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For listed buildings: company builds terracotta tiles with solar cells


The photovoltaic cells are incorporated by hand and covered under a polymer mass - this is how solar panels are created that look like terracotta tiles. They are already being tested at the archaeological site of Pompeii.

Enlarge image

Terracotta tiles (symbol image): A solar roof could also look like this using this method

Photo Credit: Tim Graham/Tim Graham/Getty Images

Especially now, with rising electricity prices, installing your own solar system on the roof of your house is particularly lucrative.

However, one category of buildings has usually been exempt from this up to now: those that are listed monuments.

If it were up to an Italian company, however, that could soon change.

The family company Dyaqua develops tiles that look like conventional terracotta tiles - but can generate electricity using solar cells.

They are already being tested at the archaeological site of Pompeii.

The »Stern« reported first.

"They look exactly like the terracotta tiles used by the Romans, but they produce the electricity we need to light the frescoes," said Gabriel Breeding, director of the Pompeii Archaeological Park, according to a statement.

He sees the tiles as an opportunity to save costs and contribute to sustainable development.

"Since we needed an extensive lighting system, we could either continue to use energy, leaving poles and cables behind and spoil the landscape, or we could respect them and save millions of euros."

»We can also create the look of stone, wood, concrete and brick«

The invisible solar panels used in Pompeii are said to be technically called "traditional PV bricks" and come from Camisano Vicentino, a small Italian town in Veneto.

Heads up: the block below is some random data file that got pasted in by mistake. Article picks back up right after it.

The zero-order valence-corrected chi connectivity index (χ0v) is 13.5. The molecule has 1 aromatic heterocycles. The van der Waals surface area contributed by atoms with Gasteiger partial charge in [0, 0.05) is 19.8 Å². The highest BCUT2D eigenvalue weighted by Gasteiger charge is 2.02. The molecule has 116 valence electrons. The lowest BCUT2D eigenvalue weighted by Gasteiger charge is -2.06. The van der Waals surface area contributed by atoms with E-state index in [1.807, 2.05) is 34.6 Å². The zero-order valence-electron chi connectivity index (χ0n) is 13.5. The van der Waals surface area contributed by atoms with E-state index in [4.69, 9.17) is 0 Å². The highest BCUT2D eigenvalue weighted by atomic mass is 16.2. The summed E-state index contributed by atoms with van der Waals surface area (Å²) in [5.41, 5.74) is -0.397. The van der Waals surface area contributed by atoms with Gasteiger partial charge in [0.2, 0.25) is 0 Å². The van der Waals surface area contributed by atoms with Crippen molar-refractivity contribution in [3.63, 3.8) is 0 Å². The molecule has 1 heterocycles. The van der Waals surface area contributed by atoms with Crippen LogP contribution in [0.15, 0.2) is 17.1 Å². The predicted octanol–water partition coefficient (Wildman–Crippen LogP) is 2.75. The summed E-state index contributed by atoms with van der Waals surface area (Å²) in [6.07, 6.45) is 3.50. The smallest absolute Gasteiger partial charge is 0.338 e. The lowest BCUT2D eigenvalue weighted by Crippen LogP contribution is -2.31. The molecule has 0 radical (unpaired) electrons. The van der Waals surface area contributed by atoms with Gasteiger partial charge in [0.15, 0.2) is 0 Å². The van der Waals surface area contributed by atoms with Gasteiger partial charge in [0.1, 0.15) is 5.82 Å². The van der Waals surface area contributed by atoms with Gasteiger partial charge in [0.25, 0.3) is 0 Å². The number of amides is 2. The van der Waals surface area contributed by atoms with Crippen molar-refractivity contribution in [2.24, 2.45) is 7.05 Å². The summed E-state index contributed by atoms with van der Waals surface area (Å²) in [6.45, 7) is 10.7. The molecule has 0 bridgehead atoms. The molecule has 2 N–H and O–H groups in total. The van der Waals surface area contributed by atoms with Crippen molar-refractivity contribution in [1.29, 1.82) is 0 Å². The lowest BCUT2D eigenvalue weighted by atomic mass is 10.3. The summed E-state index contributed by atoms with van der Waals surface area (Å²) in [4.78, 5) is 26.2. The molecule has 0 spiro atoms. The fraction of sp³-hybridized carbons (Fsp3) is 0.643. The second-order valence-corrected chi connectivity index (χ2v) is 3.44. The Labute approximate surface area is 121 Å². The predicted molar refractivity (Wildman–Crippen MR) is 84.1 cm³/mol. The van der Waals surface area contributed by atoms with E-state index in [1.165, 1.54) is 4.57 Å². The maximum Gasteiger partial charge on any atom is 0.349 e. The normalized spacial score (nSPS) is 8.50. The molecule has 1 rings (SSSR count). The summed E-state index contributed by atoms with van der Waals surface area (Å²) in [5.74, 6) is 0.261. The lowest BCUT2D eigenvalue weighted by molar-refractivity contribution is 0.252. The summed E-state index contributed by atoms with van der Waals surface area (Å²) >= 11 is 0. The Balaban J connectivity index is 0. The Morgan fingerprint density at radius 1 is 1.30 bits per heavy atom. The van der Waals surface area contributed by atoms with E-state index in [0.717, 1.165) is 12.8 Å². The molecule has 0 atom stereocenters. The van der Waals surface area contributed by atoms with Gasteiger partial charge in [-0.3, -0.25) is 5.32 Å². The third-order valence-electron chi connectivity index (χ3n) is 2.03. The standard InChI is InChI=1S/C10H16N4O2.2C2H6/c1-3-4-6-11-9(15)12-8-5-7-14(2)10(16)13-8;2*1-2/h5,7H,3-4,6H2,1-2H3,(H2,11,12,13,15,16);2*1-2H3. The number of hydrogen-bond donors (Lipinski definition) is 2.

Dyaqua developed and patented them.

The photovoltaic cells would be incorporated by hand and covered with a layer of the polymer mass.

"We can also create the look of stone, wood, concrete and brick," said Elisabetta Quagliato of Dyaqua, according to the release.

»Therefore, such a solution can be installed not only on roofs, but also on walls and floors.«

According to breeding bars, this solution will be taken into account in all future renovation and restoration projects.

"We are an archaeological site, but we also want to be a real laboratory for sustainability and valorization of intangible heritage," he said.

“Our initiative is not just symbolic.

Through the millions of tourists who visit us every year, we want to send a message to the world: cultural heritage can be managed differently and more sustainably.«

Once solutions such as traditional PV roof tiles have proven successful, they would also be tested in Greece, Spain, Slovenia, Denmark and Hungary as part of the Pocityf project.

The EU-funded project involves city councils, planners, universities, entrepreneurs and citizens in a coordinated effort to model the future development of Europe's cities.


Source: spiegel

All tech articles on 2023-01-03

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